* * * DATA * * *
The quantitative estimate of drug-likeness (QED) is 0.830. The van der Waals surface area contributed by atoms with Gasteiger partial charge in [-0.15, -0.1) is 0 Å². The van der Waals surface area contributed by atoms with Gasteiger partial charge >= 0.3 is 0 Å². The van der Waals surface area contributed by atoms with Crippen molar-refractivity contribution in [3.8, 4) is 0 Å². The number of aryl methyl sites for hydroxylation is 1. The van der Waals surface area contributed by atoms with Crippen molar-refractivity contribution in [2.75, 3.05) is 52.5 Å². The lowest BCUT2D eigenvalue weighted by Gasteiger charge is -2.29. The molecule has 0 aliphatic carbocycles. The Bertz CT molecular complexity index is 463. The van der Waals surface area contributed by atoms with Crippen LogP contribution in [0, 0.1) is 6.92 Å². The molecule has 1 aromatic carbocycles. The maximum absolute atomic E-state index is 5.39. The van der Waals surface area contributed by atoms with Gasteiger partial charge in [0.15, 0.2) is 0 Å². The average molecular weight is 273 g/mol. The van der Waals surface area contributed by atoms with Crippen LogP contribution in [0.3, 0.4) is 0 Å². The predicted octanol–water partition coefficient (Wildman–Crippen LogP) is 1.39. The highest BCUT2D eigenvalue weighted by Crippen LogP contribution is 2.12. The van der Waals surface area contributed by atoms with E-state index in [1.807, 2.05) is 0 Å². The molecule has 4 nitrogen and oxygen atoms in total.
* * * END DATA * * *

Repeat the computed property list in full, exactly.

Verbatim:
The quantitative estimate of drug-likeness (QED) is 0.830. The van der Waals surface area contributed by atoms with Gasteiger partial charge in [-0.15, -0.1) is 0 Å². The van der Waals surface area contributed by atoms with Gasteiger partial charge >= 0.3 is 0 Å². The van der Waals surface area contributed by atoms with Crippen molar-refractivity contribution in [3.8, 4) is 0 Å². The number of aryl methyl sites for hydroxylation is 1. The van der Waals surface area contributed by atoms with Crippen molar-refractivity contribution in [2.75, 3.05) is 52.5 Å². The lowest BCUT2D eigenvalue weighted by Gasteiger charge is -2.29. The molecule has 0 aliphatic carbocycles. The Bertz CT molecular complexity index is 463. The van der Waals surface area contributed by atoms with Crippen LogP contribution in [0, 0.1) is 6.92 Å². The molecule has 1 aromatic carbocycles. The maximum absolute atomic E-state index is 5.39. The van der Waals surface area contributed by atoms with Gasteiger partial charge in [0.15, 0.2) is 0 Å². The average molecular weight is 273 g/mol. The van der Waals surface area contributed by atoms with Crippen LogP contribution in [0.3, 0.4) is 0 Å². The predicted octanol–water partition coefficient (Wildman–Crippen LogP) is 1.39. The highest BCUT2D eigenvalue weighted by Crippen LogP contribution is 2.12. The van der Waals surface area contributed by atoms with E-state index in [1.807, 2.05) is 0 Å². The molecule has 4 nitrogen and oxygen atoms in total.